The debate over gambling is far from over at least in Ontario, Alberta and Nova Scotia.
While many Albertans will be voting in municipal plebiscites this fall regarding whether to keep video lottery terminals, the provincial government has not committed to recognizing the plebiscites. In an effort to appease critics, Premier Ralph Klein announced that $130-million of the estimated $800-million the province expects to take in this year from all forms of gambling will go to improve roads.
In Nova Scotia, Anglican bishops have expressed concern over gaming in their province, which saw an increase of $25 million last year over the previous year’s total of more than $300 million.
In Ontario, the situation is complicated by the government’s decision to permit slot machines instead of VLTs, despite the claim by many critics that they are just as addictive. Now a U.S. company that was contracted to provide $48.5 million worth of VLTs has launched a lawsuit against the province due to the cancellation of the order.
In a written statement on behalf of the church in Ontario, Archbishop Percy O’Driscoll lauded the government’s decision to cancel VLTs but said he fears “replacing the VLTs with slot machines will only lead to very similar problems.”
The archbishop pointed to studies which have found that 50 per cent of gambling revenues come from the five per cent of the population who are problem gamblers. “Rather than working to put in place equitable systems and policies of taxation, your government is going to play upon the addiction of the small part of the population who have major problems with gambling,” he said.
“…There is a high cost in crime which communities pay from loan-sharking and extortion to child abandonment.”
Wayne Olson, spokesman for the Ontario Coalition Against Gambling Expansion, decries government plans to put slot machines into race tracks across the province.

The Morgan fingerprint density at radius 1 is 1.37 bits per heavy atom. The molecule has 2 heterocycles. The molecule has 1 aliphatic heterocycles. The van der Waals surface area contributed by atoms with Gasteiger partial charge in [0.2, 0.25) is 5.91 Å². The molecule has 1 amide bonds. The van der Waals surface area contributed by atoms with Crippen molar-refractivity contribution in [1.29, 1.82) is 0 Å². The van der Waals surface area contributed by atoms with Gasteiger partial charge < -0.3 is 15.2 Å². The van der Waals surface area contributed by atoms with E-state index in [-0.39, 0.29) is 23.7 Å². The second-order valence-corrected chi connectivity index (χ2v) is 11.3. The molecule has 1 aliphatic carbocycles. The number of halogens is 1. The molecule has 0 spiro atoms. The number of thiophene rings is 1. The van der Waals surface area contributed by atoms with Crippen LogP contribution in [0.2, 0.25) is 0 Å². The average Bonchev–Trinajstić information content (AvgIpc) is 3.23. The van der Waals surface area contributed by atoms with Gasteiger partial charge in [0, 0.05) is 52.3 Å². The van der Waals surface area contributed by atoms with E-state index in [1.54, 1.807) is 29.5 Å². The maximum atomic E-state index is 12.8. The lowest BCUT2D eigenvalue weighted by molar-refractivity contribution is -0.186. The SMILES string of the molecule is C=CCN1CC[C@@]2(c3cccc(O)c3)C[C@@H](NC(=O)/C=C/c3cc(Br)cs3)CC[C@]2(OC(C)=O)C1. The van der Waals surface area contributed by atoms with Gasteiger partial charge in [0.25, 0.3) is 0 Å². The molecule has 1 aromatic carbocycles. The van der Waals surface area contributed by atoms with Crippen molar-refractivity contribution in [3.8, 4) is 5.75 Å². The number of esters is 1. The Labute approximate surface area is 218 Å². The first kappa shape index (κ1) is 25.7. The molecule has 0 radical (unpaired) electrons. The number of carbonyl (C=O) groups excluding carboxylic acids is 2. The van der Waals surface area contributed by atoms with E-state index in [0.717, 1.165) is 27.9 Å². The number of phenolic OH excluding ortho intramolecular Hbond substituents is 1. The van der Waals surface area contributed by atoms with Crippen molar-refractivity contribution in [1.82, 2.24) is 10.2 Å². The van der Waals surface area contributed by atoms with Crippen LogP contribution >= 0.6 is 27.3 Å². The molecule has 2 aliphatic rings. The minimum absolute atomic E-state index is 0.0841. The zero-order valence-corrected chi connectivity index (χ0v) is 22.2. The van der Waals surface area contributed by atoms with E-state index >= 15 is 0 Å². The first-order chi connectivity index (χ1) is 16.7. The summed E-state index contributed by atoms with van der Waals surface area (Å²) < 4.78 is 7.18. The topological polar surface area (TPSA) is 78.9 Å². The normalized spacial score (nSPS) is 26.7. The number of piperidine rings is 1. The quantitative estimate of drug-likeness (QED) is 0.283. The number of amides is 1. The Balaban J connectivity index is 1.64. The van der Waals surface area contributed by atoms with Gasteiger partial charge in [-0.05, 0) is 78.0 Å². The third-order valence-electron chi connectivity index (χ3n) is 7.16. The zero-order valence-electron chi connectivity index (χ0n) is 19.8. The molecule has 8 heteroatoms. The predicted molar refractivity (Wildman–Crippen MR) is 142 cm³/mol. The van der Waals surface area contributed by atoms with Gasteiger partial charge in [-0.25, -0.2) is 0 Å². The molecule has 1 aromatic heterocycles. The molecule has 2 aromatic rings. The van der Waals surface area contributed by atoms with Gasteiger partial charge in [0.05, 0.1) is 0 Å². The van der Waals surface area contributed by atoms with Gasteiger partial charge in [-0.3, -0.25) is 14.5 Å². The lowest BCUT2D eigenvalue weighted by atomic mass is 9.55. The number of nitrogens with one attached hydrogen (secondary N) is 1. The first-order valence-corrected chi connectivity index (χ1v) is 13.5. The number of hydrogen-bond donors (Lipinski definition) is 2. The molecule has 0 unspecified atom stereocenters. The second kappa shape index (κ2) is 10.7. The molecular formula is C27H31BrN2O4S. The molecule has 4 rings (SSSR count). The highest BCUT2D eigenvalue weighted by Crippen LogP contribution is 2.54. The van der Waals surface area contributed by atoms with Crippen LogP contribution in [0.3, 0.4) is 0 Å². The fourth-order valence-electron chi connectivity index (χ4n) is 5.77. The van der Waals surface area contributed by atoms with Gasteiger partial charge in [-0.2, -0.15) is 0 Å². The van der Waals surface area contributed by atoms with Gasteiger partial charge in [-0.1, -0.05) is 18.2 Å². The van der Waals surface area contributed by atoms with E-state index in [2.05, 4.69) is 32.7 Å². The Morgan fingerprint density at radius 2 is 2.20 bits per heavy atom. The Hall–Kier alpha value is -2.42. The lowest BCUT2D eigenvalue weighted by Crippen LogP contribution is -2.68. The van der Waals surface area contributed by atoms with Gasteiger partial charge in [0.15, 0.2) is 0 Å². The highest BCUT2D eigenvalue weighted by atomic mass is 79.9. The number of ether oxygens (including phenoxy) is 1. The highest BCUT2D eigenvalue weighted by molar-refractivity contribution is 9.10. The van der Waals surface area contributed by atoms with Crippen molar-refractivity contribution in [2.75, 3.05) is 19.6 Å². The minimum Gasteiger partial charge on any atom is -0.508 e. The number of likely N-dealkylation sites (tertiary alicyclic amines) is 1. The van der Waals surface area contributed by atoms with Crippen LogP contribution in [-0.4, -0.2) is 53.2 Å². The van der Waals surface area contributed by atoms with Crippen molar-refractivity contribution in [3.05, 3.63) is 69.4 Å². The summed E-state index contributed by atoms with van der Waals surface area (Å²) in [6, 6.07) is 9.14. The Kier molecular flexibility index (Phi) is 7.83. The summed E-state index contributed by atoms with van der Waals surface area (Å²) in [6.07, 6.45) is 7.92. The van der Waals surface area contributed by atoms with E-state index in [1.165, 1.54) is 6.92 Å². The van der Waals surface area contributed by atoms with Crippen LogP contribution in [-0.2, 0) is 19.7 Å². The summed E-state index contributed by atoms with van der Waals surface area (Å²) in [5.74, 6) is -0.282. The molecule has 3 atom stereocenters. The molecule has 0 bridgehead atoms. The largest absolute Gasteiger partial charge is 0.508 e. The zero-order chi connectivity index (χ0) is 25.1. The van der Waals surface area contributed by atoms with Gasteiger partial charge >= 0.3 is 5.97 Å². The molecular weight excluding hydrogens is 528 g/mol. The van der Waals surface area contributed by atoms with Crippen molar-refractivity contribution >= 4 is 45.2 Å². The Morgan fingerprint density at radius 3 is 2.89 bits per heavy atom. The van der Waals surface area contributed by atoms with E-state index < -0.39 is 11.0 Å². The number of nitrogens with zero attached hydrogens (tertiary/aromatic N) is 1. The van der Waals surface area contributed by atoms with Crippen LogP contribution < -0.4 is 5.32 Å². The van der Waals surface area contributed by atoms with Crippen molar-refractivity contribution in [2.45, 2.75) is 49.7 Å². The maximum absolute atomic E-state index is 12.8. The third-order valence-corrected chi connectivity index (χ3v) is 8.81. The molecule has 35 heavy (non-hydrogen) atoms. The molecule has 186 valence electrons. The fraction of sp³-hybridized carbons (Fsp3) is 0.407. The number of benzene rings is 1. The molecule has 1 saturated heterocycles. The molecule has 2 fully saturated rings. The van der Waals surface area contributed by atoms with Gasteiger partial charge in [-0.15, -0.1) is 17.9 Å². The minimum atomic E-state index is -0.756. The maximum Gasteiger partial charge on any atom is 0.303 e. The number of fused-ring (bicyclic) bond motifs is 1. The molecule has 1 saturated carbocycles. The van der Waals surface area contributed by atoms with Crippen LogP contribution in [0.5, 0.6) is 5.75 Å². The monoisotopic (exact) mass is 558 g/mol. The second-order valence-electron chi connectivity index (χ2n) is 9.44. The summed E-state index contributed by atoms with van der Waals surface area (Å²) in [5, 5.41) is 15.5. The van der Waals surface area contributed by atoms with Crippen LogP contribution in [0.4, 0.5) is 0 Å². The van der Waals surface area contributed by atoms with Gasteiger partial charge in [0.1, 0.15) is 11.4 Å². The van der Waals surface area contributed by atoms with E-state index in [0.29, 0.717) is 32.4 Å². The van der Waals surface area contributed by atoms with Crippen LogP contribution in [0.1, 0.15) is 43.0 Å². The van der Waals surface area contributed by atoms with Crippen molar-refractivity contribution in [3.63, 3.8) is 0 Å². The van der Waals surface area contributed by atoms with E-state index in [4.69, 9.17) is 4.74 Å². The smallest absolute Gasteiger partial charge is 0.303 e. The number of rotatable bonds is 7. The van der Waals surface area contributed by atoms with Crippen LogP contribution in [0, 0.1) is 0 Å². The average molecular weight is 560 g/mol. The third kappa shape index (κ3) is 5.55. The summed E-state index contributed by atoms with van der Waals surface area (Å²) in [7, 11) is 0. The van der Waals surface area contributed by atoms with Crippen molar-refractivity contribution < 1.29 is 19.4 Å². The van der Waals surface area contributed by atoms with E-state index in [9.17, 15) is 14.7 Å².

Mr. Olson said racing supports jockeys, trainers, horses and agricultural activities while slot machines are “pure gaming,” providing revenues of $60,000 to $70,000 per machine per year.
He also sees a bigger issue.
“Only 10 to 20 per cent of the revenues go to any sort of charity work,” he said. “Basically this is an inefficient way to raise money, let alone any ethical questions. It gives the government a predatory view of citizens as suckers or marks and has serious implications for creating a healthy society.”
Mr. Olson charged American companies are providing consultants, systems and machines “that are imported lock, stock and barrel. The second most powerful lobby in the United States, after the tobacco companies, is the gaming industry.”
But Bernie Stuetz of the Ontario Lottery Corporation says no decisions have yet been made on what cut charities will get from four planned new casinos. Under the old roving Monte Carlo casinos, up to 90 per cent of revenues could go to cover costs, he said.
Elske Kuiper, vice-chairwoman of the community ministries board of the Diocese of Toronto is dismayed by the race-track decision.
“The government is reneging on its promise not to expand gambling in communities that voted against it,” she said. “This is their way of getting it in through the back door. They say they are listening to the people but they’re not on this issue. The government has no business making gambling revenues a major priority in the face of evidence that gambling expansion is having dire effects on communities and families.”
Norah Bolton, a deputy warden at St. Mary Magdalene Church in Toronto, reports that her church receives a monthly glossy publication, Ontario Gaming Journal, that discusses charity casinos and how to become involved in them. The Journal is published by a consortium of gaming businesses and sent unsolicited to charities.
“We have never been involved in gambling, nor will we. We did not ask for this publication, yet it comes every month,” Ms. Bolton said. “No one even opens it. It goes straight into the recycling bin.”